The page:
Immunomodulatory lipid mediator profiling of cerebrospinal fluid following surgery in older adults

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Arachidonic acid (AA), docosahexaenoic acid (DHA), and eicosapentaenoic acid (EPA) derived lipids play key roles in initiating and resolving inflammation. Neuro-inflammation is thought to play a causal role in perioperative neurocognitive disorders, yet the role of these lipids in the human central nervous system in such disorders is unclear. Here we used liquid chromatography–mass spectrometry to quantify AA, DHA, and EPA derived lipid levels in non-centrifuged cerebrospinal fluid (CSF), centrifuged CSF pellets, and centrifuged CSF supernatants of older adults obtained before, 24 h and 6 weeks after surgery. GAGE analysis was used to determine AA, DHA and EPA metabolite pathway changes over time. Lipid mediators derived from AA, DHA and EPA were detected in all sample types. Postoperative lipid mediator changes were not significant in non-centrifuged CSF (p > 0.05 for all three pathways). The AA metabolite pathway showed significant changes in centrifuged CSF pellets and supernatants from before to 24 h after surgery (p = 0.0000247, p = 0.0155 respectively), from before to 6 weeks after surgery (p = 0.0000497, p = 0.0155, respectively), and from 24 h to 6 weeks after surgery (p = 0.0000499, p = 0.00363, respectively). These findings indicate that AA, DHA, and EPA derived lipids are detectable in human CSF, and the AA metabolite pathway shows postoperative changes in centrifuged CSF pellets and supernatants.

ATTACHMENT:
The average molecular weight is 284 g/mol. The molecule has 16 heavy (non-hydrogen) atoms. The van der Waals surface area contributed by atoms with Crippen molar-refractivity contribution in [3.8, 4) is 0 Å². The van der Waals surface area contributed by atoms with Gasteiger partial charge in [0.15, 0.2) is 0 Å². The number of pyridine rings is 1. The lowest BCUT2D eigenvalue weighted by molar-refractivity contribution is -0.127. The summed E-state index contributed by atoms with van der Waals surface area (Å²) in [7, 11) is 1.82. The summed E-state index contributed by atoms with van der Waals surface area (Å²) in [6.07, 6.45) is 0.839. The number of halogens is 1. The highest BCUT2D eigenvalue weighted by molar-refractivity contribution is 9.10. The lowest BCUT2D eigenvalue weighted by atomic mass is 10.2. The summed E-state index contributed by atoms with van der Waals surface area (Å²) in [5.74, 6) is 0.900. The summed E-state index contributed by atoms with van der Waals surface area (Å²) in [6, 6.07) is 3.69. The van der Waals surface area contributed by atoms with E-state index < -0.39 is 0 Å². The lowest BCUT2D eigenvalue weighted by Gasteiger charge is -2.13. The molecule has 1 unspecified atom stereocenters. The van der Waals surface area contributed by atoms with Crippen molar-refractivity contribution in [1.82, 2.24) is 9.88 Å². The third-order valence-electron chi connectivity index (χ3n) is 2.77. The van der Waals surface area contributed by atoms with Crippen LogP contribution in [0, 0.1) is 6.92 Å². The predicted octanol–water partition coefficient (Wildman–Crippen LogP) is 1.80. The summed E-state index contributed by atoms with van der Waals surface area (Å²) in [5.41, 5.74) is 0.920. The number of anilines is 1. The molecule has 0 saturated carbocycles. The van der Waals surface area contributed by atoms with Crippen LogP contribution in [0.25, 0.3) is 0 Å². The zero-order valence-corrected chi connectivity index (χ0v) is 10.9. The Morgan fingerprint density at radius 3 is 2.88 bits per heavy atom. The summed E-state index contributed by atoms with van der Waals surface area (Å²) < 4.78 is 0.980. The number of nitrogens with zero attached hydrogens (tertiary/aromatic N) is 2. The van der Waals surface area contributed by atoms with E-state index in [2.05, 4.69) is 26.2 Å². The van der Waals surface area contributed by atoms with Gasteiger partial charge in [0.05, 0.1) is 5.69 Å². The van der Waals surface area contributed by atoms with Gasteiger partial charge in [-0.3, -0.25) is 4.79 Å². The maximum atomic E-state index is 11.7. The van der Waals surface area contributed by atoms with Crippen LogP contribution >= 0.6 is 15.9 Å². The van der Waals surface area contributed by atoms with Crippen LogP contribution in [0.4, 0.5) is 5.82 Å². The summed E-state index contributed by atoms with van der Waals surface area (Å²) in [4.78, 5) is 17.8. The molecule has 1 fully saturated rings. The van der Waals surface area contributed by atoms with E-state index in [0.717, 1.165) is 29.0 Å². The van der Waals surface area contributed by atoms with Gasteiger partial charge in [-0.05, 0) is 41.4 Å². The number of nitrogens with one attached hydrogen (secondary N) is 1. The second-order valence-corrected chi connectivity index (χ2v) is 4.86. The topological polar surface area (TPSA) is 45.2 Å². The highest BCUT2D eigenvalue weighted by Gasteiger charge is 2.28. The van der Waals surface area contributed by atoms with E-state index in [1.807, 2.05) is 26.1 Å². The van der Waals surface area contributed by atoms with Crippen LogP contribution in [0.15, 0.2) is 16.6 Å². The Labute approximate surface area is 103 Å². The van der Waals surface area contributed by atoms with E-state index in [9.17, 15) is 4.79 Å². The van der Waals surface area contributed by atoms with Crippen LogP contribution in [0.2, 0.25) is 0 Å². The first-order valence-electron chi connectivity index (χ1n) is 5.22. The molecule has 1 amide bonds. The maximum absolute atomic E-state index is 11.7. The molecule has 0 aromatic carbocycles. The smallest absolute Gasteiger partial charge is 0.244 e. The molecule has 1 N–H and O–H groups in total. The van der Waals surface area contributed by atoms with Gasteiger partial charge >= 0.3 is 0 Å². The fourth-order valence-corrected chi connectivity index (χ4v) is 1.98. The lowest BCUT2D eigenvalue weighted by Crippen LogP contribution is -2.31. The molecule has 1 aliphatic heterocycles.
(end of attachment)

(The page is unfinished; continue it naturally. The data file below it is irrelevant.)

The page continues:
Original languageEnglish
Article number3047
JournalScientific Reports
Issue number1
StatePublished - Dec 2021

Bibliographical note

Funding Information:
This work was supported by Duke CTSA grant (UL1TR001117) as well as Duke Anesthesiology departmental funds, and a mentored research grant from the International Anesthesia Research Society. Dr Berger also acknowledges additional support from National Institutes of Health (NIH) grants T32 GM08600, R03AG050918, 1K76AG057022, and the Duke Claude D. Pepper Older American Independence Center (P30AG028716), and a William L. Young neuroscience research award from the Society for Neuroscience in Anesthesiology and Critical Care (SNACC). KM also acknowledges support from the National Center for Research Resources, NIH Grant S10RR027926.

Publisher Copyright:
© 2021, The Author(s).

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